Answer: Evaporated cane juice originates from the same place as white sugar: the sugar cane plant (although some white sugar is processed from beets). Here’s how both types of sugars are made. Sugar cane is shredded and pressed to make a juice that is boiled into a thickened syrup—essentially cane juice (which is not really a “juice”) after it’s washed and filtered. Water is evaporated from the syrup, forming wet sugar crystals that are spun in a centrifuge in order to separate the syrupy liquid (molasses). The remaining sugar is purified by another cycle of washing, crystalizing, and centrifuging to create brown sugar. White sugar is put through this process one more time to remove all traces of molasses and produce pure sucrose. On one end of the spectrum you have evaporated cane juice, which is sucrose and molasses, and on the other end you have refined white sugar, which is pure sucrose. Both forms are added sugars, with the same calorie and carbohydrate profile (4 calories per gram), and should be consumed in limited quantities.

Thursday, September 25, 2014

Mint Raspberry Smoothie

When you live in Los Angeles, you spend a lot of time talking about the traffic. This SNL skit of The Californians hits a little too close to home (it’s also hilarious, so I highly recommend you watch it.) While I'm not really one to experience road rage – which I accredit to the fact that I don’t spend too much time driving – being late can make me feel anxious. And the 405 freeway aka. the 405 parking lot, has the ability to make me late. That’s why I like to give myself extra cushion time when I have a morning commute.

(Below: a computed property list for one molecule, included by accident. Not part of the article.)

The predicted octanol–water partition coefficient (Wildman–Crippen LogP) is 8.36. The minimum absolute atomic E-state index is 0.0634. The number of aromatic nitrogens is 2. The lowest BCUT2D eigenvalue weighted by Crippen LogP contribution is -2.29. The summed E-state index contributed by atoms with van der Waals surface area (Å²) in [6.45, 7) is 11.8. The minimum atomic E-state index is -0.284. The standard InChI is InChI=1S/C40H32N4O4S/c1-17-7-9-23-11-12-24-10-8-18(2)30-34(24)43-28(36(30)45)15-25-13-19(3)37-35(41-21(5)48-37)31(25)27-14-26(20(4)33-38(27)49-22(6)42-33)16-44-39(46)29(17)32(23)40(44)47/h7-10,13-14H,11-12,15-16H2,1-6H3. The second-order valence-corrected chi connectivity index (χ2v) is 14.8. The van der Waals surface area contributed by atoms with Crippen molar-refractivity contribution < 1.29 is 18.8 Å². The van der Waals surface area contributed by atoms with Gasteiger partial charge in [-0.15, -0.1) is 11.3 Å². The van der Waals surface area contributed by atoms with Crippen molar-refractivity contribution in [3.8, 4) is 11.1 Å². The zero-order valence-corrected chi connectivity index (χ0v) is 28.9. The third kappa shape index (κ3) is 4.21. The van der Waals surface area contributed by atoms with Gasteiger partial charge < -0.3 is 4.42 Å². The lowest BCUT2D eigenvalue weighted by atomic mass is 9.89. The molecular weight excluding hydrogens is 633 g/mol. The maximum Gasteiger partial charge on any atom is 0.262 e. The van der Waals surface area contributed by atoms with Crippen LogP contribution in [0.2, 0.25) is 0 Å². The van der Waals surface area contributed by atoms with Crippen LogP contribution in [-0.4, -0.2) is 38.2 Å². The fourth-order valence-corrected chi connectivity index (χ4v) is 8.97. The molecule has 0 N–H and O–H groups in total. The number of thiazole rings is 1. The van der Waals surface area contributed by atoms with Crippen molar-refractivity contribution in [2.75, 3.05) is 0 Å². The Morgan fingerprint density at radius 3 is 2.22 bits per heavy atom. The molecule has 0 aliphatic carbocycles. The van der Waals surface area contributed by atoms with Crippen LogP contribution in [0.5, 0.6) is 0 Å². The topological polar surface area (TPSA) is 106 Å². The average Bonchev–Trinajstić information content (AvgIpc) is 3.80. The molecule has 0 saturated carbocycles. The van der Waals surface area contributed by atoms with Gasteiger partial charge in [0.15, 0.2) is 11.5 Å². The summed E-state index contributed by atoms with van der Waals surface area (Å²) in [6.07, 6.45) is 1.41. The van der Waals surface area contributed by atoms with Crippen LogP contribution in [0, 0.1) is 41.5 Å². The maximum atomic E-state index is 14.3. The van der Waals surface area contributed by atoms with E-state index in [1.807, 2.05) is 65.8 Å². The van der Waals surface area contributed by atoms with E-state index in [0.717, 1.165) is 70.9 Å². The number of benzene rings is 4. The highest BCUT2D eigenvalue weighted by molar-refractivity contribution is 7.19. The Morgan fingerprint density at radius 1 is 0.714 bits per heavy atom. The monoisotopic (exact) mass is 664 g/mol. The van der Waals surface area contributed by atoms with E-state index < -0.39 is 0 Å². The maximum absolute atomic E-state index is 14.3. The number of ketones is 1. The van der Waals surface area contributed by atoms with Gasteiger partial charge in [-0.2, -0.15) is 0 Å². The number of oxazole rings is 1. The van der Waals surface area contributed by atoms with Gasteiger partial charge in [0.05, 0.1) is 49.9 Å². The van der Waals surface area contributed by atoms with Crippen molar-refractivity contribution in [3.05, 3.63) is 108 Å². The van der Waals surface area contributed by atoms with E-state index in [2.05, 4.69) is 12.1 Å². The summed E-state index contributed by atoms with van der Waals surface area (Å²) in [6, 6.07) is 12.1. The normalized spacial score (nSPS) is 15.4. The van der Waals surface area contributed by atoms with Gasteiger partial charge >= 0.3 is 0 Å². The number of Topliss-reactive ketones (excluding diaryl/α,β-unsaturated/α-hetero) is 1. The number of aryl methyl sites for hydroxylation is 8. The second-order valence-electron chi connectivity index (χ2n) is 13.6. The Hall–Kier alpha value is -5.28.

In the past, an egg sandwich, overnight oats, or peanut butter toast were my typical on-the-go breakfasts, but more recently, I’ve been packing this Mint Raspberry Smoothie. It's not only super satisfying, it also feels like I’m spoiling myself on the mornings I make it. I love the sweet flavor from the raspberries, the hint of mint, and the creamy, thick texture.

Here’s the recipe:

Mint Raspberry Smoothie

1 cup soy milk
½ cup heaping scoop of reduced fat cottage cheese 
1 cup frozen raspberries
3 mint leaves
2 teaspoons maple syrup


Disclosure: While we are the consulting dietitians for the National Processed Red Raspberry Council and, we're sharing this recipe simply because we love it!

If you like this recipe, you may also want to take a peek at these recipes for:

A Triple Berry Smoothie